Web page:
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Why Sailing Sea Animals Have Mirror Images

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Title:Why Sailing Sea Animals Have Mirror Images
Authors:Woodcock, Alfred H.
Date Issued:Jan 1997
Publisher:University of Hawaii Press
Citation:Woodcock AH. 1997. Why sailing sea animals have mirror images. Pac Sci 51(1): 12-17.
Abstract:The worldwide distribution of Physalia physalis (L.) (the Portuguese
man-of-war), a wind-propelled jellyfish-like animal on sea-surface waters, is a much
discussed but poorly understood phenomenon. The radically different courses sailed
by the two mirror-image forms of this organism appear to result from simply their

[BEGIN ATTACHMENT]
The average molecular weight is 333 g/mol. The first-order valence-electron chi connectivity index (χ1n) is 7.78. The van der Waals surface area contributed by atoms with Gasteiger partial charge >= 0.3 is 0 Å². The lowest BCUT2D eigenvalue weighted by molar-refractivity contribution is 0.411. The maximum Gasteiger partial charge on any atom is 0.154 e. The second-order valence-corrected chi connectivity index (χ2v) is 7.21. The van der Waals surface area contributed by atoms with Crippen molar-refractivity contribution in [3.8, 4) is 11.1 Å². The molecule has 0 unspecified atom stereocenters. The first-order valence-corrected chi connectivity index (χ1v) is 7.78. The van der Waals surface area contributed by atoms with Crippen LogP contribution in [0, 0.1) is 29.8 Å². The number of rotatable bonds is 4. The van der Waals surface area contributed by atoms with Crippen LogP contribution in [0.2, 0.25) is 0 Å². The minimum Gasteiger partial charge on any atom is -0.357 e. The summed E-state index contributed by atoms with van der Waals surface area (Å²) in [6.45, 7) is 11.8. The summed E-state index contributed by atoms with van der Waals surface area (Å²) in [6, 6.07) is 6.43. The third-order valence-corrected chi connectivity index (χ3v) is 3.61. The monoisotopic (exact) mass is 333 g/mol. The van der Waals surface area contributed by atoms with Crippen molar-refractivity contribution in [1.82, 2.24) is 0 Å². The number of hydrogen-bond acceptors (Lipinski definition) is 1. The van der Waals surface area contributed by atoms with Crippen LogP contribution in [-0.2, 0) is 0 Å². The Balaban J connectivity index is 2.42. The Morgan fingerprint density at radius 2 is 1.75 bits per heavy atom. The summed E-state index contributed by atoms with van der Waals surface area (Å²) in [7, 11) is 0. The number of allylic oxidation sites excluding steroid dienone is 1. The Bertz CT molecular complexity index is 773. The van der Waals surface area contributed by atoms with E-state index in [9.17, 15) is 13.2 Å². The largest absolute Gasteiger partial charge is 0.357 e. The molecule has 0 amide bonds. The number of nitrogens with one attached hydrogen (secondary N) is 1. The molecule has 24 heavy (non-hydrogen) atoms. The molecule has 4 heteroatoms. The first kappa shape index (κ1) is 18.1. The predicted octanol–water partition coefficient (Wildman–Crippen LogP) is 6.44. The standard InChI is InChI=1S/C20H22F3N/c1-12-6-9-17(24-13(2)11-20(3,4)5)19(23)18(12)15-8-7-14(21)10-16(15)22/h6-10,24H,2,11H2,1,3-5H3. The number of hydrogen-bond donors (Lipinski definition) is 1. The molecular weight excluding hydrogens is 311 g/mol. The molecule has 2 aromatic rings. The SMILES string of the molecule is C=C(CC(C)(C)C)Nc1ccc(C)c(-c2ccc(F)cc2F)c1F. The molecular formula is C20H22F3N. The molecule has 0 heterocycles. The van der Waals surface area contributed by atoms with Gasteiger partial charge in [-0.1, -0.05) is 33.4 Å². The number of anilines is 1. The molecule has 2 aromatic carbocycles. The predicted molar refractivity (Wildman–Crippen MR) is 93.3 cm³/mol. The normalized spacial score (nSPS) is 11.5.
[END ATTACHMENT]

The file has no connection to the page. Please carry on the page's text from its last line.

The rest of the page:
need for maximum dispersion by the winds on the earth's warmer seas. Study
reveals, however, that the two forms of P. physalis sail different mirror-image courses
and gain separate access to upwelling, diverging sea-surface waters that probably
contain their major food. These courses are sailed without obvious steering efforts
by the animals. Thus the wind-induced pattern of motion of the waters appears to
have markedly influenced the animal's form and sailing courses. Their behavior
apparently results from their natural involuntary use of steering effects of two wind induced
surface-water motions.
Appears in Collections: Pacific Science Volume 51, Number 1, 1997

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